University of California - Los Angeles. "Radically simple technique developed to grow conducting polymer thin films." ScienceDaily. www.sciencedaily.com/releases/2010/11/101102091108.htm (accessed March 5, 2015).

Share This


More From ScienceDaily



More Matter & Energy News

Thursday, March 5, 2015

Featured Research

from universities, journals, and other organizations


Featured Videos

from AP, Reuters, AFP, and other news services

Did the Simpsons Figure out the Higgs Boson Particle Years Before Scientists

Did the Simpsons Figure out the Higgs Boson Particle Years Before Scientists

Buzz60 (Mar. 4, 2015) During a 1998 Simpsons episode, Homer Simpson scribbled a seemingly gibberish equation on a chalkboard. Turns out that equation is a shake off from predicting the actual nano mass of the God Particle. Patrick Jones (@Patrick_E_Jones) explains. Video provided by Buzz60
Powered by NewsLook.com
Wearables Now the Must-Haveables

Wearables Now the Must-Haveables

Reuters - Business Video Online (Mar. 3, 2015) Telecom company executives are meeting in Barcelona for the Mobile World Congress, the largest annual trade show for the wireless industry. As Ivor Bennett reports from the show wearable technology is one of the big themes. Video provided by Reuters
Powered by NewsLook.com
Forensic Holodeck Creates 3D Crime Scenes

Forensic Holodeck Creates 3D Crime Scenes

Reuters - Innovations Video Online (Mar. 3, 2015) A holodeck is no longer the preserve of TV sci-fi classic Star Trek, thanks to researchers from the Institute of Forensic Medicine Zurich, who have created what they say is the first system in the world to visualise the 3D data of forensic scans. Jim Drury saw it in operation. Video provided by Reuters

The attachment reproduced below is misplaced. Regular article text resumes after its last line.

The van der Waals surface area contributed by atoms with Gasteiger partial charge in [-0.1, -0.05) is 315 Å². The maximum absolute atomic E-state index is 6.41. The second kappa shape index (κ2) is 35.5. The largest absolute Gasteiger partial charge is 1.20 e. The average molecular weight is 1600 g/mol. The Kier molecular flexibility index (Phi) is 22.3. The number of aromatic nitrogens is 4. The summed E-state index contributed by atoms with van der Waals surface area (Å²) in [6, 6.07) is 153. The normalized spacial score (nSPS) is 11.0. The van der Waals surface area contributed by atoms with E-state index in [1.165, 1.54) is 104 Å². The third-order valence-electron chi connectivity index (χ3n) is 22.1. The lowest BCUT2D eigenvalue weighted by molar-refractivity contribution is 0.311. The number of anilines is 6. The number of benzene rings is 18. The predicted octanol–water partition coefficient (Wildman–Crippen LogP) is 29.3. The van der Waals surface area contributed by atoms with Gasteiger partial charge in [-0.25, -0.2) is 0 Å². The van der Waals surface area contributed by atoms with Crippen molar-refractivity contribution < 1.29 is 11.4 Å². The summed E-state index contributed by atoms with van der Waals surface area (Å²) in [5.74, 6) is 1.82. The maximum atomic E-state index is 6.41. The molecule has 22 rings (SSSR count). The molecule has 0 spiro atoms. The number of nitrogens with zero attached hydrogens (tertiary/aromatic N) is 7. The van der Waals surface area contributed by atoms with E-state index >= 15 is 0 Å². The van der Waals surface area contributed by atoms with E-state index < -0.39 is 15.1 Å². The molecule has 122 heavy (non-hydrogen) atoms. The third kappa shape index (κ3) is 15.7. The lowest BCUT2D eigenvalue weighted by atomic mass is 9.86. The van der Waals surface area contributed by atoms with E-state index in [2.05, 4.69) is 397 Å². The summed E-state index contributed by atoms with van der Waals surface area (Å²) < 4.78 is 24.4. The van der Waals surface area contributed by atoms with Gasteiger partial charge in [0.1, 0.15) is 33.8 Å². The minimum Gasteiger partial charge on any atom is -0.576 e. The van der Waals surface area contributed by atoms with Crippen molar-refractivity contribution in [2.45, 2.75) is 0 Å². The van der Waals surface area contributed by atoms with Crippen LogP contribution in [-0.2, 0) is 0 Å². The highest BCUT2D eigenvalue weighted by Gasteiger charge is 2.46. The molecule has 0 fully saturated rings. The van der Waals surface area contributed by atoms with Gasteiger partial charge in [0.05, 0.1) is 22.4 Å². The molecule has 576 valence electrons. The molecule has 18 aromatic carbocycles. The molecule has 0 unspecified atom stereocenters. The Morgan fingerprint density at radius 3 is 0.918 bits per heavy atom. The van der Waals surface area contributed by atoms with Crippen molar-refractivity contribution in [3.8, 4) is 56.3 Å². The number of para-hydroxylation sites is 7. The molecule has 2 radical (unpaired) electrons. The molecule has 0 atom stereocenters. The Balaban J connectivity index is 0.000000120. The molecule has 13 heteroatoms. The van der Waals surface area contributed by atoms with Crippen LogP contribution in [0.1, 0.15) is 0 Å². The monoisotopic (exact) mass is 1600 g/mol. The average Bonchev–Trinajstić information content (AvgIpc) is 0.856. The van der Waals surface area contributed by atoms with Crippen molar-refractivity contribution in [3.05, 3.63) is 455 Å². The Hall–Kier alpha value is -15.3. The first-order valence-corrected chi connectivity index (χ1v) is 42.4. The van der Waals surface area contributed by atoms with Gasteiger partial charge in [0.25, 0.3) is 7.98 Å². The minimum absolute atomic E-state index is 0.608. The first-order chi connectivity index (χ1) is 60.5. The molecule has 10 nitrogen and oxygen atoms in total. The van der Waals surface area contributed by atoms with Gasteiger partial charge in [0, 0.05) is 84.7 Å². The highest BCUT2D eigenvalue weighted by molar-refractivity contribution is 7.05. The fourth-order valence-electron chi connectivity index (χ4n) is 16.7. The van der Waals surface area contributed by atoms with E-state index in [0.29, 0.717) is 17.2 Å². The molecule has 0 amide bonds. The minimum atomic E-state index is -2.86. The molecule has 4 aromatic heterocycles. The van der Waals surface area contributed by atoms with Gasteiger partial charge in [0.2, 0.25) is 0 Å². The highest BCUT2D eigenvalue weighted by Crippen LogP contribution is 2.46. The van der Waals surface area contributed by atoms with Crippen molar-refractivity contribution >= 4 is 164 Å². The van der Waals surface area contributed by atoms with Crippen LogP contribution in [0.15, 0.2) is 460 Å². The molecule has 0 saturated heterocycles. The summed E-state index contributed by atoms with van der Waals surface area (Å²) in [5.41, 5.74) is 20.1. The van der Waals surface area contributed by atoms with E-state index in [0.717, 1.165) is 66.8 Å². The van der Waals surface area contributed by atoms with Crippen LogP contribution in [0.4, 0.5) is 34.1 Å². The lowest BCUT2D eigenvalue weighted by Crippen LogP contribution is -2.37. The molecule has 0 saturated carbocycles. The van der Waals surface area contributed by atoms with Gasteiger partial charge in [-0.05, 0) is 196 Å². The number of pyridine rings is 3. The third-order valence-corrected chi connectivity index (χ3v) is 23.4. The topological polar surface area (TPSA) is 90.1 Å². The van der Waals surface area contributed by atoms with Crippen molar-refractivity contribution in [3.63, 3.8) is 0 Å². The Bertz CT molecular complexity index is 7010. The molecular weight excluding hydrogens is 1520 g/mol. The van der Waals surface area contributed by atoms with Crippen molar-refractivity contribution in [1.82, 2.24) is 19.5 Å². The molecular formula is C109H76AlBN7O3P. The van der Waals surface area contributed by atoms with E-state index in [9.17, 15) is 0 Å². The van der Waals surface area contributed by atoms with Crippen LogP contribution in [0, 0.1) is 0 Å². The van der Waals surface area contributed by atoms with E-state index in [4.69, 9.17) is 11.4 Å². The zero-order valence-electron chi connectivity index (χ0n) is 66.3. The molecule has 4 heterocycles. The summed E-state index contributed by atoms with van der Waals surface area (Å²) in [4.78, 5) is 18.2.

Powered by NewsLook.com
Solar Plane Passes New Test Ahead of World Tour

Solar Plane Passes New Test Ahead of World Tour

AFP (Mar. 2, 2015) A solar-powered plane made a third successful test flight in the United Arab Emirates on Monday ahead of a planned round-the-world tour to promote alternative energy. Duration: 01:05 Video provided by AFP
Powered by NewsLook.com

Search ScienceDaily

Number of stories in archives: 140,361

Find with keyword(s):
Enter a keyword or phrase to search ScienceDaily for related topics and research stories.

Save/Print:
Share:

Breaking News:

Strange & Offbeat Stories


Space & Time

Matter & Energy

Computers & Math

In Other News

... from NewsDaily.com

Science News

Health News

Environment News

Technology News



Save/Print:
Share:

Free Subscriptions


Get the latest science news with ScienceDaily's free email newsletters, updated daily and weekly. Or view hourly updated newsfeeds in your RSS reader:

Get Social & Mobile


Keep up to date with the latest news from ScienceDaily via social networks and mobile apps:

Have Feedback?


Tell us what you think of ScienceDaily -- we welcome both positive and negative comments. Have any problems using the site? Questions?
Mobile: iPhone Android Web
Follow: Facebook Twitter Google+
Subscribe: RSS Feeds Email Newsletters
Latest Headlines Health & Medicine Mind & Brain Space & Time Matter & Energy Computers & Math Plants & Animals Earth & Climate Fossils & Ruins